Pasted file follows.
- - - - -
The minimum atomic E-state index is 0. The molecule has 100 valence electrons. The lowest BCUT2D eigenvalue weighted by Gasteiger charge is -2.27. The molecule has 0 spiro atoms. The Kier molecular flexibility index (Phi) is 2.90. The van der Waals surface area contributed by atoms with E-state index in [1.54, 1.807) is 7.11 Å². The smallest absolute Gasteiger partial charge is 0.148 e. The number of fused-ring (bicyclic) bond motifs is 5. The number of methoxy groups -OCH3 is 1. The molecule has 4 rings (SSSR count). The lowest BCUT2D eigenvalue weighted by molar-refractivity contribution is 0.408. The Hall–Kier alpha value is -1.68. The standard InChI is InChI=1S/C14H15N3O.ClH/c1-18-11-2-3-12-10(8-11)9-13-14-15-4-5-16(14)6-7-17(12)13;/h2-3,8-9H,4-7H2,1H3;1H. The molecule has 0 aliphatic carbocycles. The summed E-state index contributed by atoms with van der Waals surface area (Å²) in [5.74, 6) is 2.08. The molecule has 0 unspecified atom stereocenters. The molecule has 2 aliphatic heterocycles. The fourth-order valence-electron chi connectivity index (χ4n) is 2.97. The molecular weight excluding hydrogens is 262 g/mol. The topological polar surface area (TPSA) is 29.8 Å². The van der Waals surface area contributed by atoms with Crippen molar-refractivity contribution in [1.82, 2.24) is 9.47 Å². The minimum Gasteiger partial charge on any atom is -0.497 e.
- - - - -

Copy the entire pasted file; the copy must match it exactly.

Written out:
The minimum atomic E-state index is 0. The molecule has 100 valence electrons. The lowest BCUT2D eigenvalue weighted by Gasteiger charge is -2.27. The molecule has 0 spiro atoms. The Kier molecular flexibility index (Phi) is 2.90. The van der Waals surface area contributed by atoms with E-state index in [1.54, 1.807) is 7.11 Å². The smallest absolute Gasteiger partial charge is 0.148 e. The number of fused-ring (bicyclic) bond motifs is 5. The number of methoxy groups -OCH3 is 1. The molecule has 4 rings (SSSR count). The lowest BCUT2D eigenvalue weighted by molar-refractivity contribution is 0.408. The Hall–Kier alpha value is -1.68. The standard InChI is InChI=1S/C14H15N3O.ClH/c1-18-11-2-3-12-10(8-11)9-13-14-15-4-5-16(14)6-7-17(12)13;/h2-3,8-9H,4-7H2,1H3;1H. The molecule has 0 aliphatic carbocycles. The summed E-state index contributed by atoms with van der Waals surface area (Å²) in [5.74, 6) is 2.08. The molecule has 0 unspecified atom stereocenters. The molecule has 2 aliphatic heterocycles. The fourth-order valence-electron chi connectivity index (χ4n) is 2.97. The molecular weight excluding hydrogens is 262 g/mol. The topological polar surface area (TPSA) is 29.8 Å². The van der Waals surface area contributed by atoms with Crippen molar-refractivity contribution in [1.82, 2.24) is 9.47 Å². The minimum Gasteiger partial charge on any atom is -0.497 e.